I am trying to delete all emails that contain the word hotmail in the third field from my .txt file. I am currently trying to use the following but it only deletes some lines. I am not sure why

sed -i '/^[^,]*,[^,]*,[^,]*hotmail/d' *.txt

Below is one of the lines that where not removed


Could someone give me the correct command please? Also if possible a command that word with both upper case and lower case hotmail or HoTmAiL or any other variant.

  • That command worked fine with above line, can you give full input? – cuonglm Jun 24 '15 at 14:33
  • How can I give you that? Sorry I am new – Teddy291 Jun 24 '15 at 14:38
  • @Teddy291 Write it in the question. – 123 Jun 24 '15 at 14:39
  • The file is too large I printed some lines pastebin.com/DgZ4w33T if you run that line 17 still has hotmail – Teddy291 Jun 24 '15 at 14:50
  • @Teddy291 Thats because it's not the thrid field on that line as the second one contains a comma,you will likely need to use a CSV parser to get consistent accurate results. – 123 Jun 24 '15 at 14:58

Since this is a CSV file, fields 1 and 2 may contain commas. Thus regular expression matching will not work. You need a proper CSV parser. Here's an example

ruby -rcsv -ne 'row = CSV::parse_line($_); puts $_ unless row[2] =~ /hotmail/i' file

update: that ruby command indeed does not alter the file. Neither does your sed command above. To save the changes back to the file, use the -i option. With your pastebin data:

wc -l file
ruby -rcsv -i -ne 'row = CSV::parse_line($_); puts $_ unless row[2] =~ /hotmail/i' file
wc -l file
  22 file
  20 file

Perl also has a CSV module, not standard though, get it from CPAN -- error handling not implemented

perl -MText::CSV -le '
  $csv = Text::CSV->new({ binary=>1, always_quote=>1 });
  open $fh, "<", shift(@ARGV);
  while ($row = $csv->getline($fh)) {
    $csv->print(STDOUT, $row) unless $row->[2] =~ /hotmail/i;
' file
  • Hello, this did not work sorry. I tested it with pastebin.com/DgZ4w33T input. Also I am doing this for lots of files so I would rather it not print all the text on screen – Teddy291 Jun 24 '15 at 15:05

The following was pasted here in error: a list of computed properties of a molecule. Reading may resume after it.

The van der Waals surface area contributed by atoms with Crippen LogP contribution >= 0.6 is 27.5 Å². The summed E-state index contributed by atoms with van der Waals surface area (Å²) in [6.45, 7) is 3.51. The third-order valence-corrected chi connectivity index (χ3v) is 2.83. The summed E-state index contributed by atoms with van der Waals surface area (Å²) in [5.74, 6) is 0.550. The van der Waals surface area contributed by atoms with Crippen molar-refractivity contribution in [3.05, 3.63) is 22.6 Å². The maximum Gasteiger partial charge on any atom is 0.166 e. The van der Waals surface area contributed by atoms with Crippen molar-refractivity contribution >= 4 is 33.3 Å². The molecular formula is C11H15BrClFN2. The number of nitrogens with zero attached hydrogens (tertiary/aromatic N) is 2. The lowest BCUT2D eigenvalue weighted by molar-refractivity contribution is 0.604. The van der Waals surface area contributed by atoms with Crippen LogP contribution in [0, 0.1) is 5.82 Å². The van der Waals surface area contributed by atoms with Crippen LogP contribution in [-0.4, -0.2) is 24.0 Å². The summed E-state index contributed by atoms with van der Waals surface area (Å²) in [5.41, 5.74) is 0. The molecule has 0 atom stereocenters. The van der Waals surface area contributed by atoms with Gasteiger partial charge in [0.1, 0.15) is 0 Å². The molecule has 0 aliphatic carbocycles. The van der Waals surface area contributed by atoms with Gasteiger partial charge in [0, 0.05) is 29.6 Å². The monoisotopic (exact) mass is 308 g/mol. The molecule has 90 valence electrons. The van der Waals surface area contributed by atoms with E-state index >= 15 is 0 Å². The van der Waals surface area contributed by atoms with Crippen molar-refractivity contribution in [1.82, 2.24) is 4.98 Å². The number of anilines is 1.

• So did I. It output 20 lines, removing the 2 hotmail entries on lines 17 and 20. – glenn jackman Jun 24 '15 at 15:06
  • Not for me :( do I need anything else installed other than ruby? I am using CentOS 6 – Teddy291 Jun 24 '15 at 15:08
  • Probably not. "csv" is part of the standard library. What version of ruby do you have? – glenn jackman Jun 24 '15 at 15:09
  • I just tried it on my Ubuntu VPS also and it did not work. ruby 1.8.7 and ruby 1.9.3p484. The file is a .txt but I also tried converting to csv and it still doesn't remove – Teddy291 Jun 24 '15 at 15:14

As you asked for a sed solution,

sed -n -e '/^"[^,]*","[^"]*",".*@hotmail/Ip' file

Here I am just printing the lines that would be deleted. revert to your original options to do exactly what you want. change /Ip to /Id and change -n back to -i

/I provides case insensitive search

The second field uses [^"] instead of not comma so that fields with commas inside are not split.

and I have added the quotes onto the fields and added @ before domain name to make it look more like an email address.

Update: This version ensures that @hotmail.com is followed by 2 email addresses. ie is first on the line.

This searches for a hotmail address at third column

sed -n -e '/^"[^"]*","[^"]*",".+@hotmail.com",.+@.+,.+@.+$/Ip' file

This one for hotmail any where in third col so works with your test data in pastebin.

sed -n -e '/^"[^"]*","[^"]*",".*hotmail.+",.+@.+,.+@.+$/Ip' file


I've simplified the regex to :

sed -n -e '/^("[^"]*",){2}"[^"]*hotmail[^"]*"/Ip'
  • sed -n -e '/^"[^,]*","[^"]*",".*@hotmail/Ip output.txt' returns the error sed: -e expression #1, char 34: extra characters after command – Teddy291 Jun 24 '15 at 15:40
  • sorry, I added file incorrectly during my paste, will correct. – X Tian Jun 24 '15 at 15:42
  • Thank you. That worked by showing the lines that have hotmail but I removed -n and replace /Ip with /Id but that just printed everything, it did not remove any lines containing hotmail - sed -e '/^"[^,]*","[^"]*",".*@hotmail/Id' output.txt was the full command – Teddy291 Jun 24 '15 at 15:45
  • arh, You originally used -i option to edit in place, add -i (I like to keep original and create a new file so that I can diff just to check what has gone on.) – X Tian Jun 24 '15 at 15:47
  • Thank you but that also delete "hotmail" lines that are not in the email field (third??). For example if the last field was hotmail but the email field was not a hotmail address that line would also be deleted. – Teddy291 Jun 24 '15 at 15:55

Using csvkit:

csvgrep -c 3 -i -r '(?i)hotmail' file.csv

This assumes file.csv has a header line.

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